From Dan Patch to Pronto Pups: How the Minnesota State Fair became a summer tradition

(FOX 9)

With no state fair this year because of the pandemic, many Minnesotans had to go without their end-of-summer tradition.

But if you are craving a taste of the fair this weekend, we are about to take a trip down memory lane to see how the fair became a Minnesota tradition.

Usually on Labor Day weekend, the Minnesota State Fairgrounds are packed with people enjoying the 12 best days of summer. But this year the buildings and boulevards on the fairgrounds are empty for only the sixth time in its 160-year history.

"The last time I wasn't working at a fair, I was watching the moon landing," said Minnesota State Fair GM Jerry Hammer.

Hammer has been working at the fair for 50 years.

(FOX 9)

"There were a lot of flower beds here, I know because I spent a lot of time planting and watering them," he recalled.

In that time, he's seen what makes it so special to so many.

"People have a fundamental need to get together and share experiences that's what it's all about," he explained. "It happens to be structured in Minnesota as an agricultural fair. It's huge but it's still an agricultural fair. But the total is far greater than the sum of its parts."

The state fair actually started before Minnesota was even a state as a way to show off the territory's agricultural potential and attract more people to move here.

After the first official fair in 1859, the Great Minnesota Get-Together traveled from city to city around the state before settling down halfway between Minneapolis and St. Paul in what later became known as Falcon Heights.


"In Jan 1885, the Ramsey County Board owned a poor farm, a 200-acre poor farm located outside the city limits in what was then called Hamline Minnesota because of Hamline University, which was just down the street," said Hammer. "So Ramsey County donated those 200 acres to the state on the condition that the state agricultural society operate a fair in perpetuity on that site."

Over the next few years, the fair was home to several historical moments. Then-Vice President Teddy Roosevelt delivered his signature speech including the line "speak softly and carry a big stick" for the first time at the grandstand in 1901.

The first plane flight in Minnesota took place on the fairgrounds in June of 1910. And a pacer horse named Dan Patch wasn't horsing around when he set a world record for the fastest mile by a harness horse in 1906 -- a record that stood for decades.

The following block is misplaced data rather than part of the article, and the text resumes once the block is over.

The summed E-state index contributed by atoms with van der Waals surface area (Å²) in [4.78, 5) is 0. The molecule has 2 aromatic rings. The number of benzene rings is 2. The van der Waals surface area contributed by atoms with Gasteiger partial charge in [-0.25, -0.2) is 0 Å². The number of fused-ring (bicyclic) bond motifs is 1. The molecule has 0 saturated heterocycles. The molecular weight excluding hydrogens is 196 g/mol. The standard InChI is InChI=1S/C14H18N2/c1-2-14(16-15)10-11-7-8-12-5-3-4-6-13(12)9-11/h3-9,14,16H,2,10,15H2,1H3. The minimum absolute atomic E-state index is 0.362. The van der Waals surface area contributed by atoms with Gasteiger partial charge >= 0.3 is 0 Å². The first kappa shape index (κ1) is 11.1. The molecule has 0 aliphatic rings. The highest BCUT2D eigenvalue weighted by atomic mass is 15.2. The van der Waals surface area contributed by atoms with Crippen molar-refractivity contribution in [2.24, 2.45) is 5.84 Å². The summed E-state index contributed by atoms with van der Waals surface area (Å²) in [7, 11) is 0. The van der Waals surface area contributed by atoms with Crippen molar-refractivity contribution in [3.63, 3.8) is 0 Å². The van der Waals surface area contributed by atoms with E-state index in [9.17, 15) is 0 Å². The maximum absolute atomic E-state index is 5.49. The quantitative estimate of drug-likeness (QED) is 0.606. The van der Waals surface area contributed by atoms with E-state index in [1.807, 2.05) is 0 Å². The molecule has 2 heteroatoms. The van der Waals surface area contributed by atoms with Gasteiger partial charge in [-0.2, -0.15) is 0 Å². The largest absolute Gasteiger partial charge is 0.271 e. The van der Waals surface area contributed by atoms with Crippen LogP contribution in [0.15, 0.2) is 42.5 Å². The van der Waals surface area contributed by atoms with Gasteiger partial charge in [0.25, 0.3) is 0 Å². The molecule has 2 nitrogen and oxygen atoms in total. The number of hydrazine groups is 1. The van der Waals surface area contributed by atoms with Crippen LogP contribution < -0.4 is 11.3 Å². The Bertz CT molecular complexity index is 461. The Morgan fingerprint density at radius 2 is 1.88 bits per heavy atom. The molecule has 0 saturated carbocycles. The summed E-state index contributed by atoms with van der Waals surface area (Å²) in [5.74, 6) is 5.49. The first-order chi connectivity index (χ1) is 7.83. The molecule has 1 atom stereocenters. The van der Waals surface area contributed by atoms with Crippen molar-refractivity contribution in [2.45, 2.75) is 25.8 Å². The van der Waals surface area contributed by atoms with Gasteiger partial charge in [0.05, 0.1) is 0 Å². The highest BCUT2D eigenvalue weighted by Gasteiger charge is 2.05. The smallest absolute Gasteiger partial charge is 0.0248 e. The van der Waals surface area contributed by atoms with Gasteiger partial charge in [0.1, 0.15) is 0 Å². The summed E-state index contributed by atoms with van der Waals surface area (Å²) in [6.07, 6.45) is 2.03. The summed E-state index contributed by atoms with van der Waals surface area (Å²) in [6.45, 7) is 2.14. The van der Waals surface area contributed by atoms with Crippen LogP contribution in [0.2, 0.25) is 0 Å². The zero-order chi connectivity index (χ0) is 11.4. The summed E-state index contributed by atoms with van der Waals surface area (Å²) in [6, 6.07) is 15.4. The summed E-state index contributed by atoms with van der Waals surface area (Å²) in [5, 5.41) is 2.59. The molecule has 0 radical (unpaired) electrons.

"Dan Patch was a thing," said Hammer. "He was all over souvenirs. They were selling lunch boxes and playing cards and posters. And he's really the reason and the popularity of that type of horse racing is why we have the grandstand we have today. We call that truthfully, it's the house Dan Patch built."

Even though the current grandstand was built for horseracing in 1909, it later became a popular spot for car racing from the 20s through the 60s.


After that sport's popularity reached the finish line, the grandstand took center stage for some of the world's top entertainers like Jerry van Dyke, the Smothers Brothers, and Diana Ross and the Supremes.

The oldest attraction at the fair is Ye Old Mill, which was built in 1915. Another permanent attraction, the Sky Ride, was added in 1964 while the Space Tower hit the stratosphere with fairgoers the following year.

"When you get away from Ye Old Mill which is the exception, you just don't see them on fair grounds anywhere," said Hammer. "Any kind of permanent attraction like this. This was a first overall."

But everyone knows the fair is all about the food and the first one on a stick was the Pronto Pup in 1947. A vendor saw people standing in line for them on a Chicago sidewalk and brought the State Fair staple back with him to Minnesota.

"They were an incredible instant hit and if you look at the stands today, they've kept the same type face and font and logo," said Hammer. "It's banquet on a stick and wiener done in a bun still there. Still a thing."

From the Midway to Machinery Hill, the state fair has evolved over the years from a mostly agricultural showcase to the second-largest state fair in the country.

And if most Minnesotans get their way, it will be back next year, bigger and better than ever.

"We all own the fair," said Hammer. "We all have ownership in the fair and the better the fair gets, the more tightly bound to it and it truly becomes part of our Minnesota DNA"

2020 is only the sixth time in the fair's history that it has been cancelled.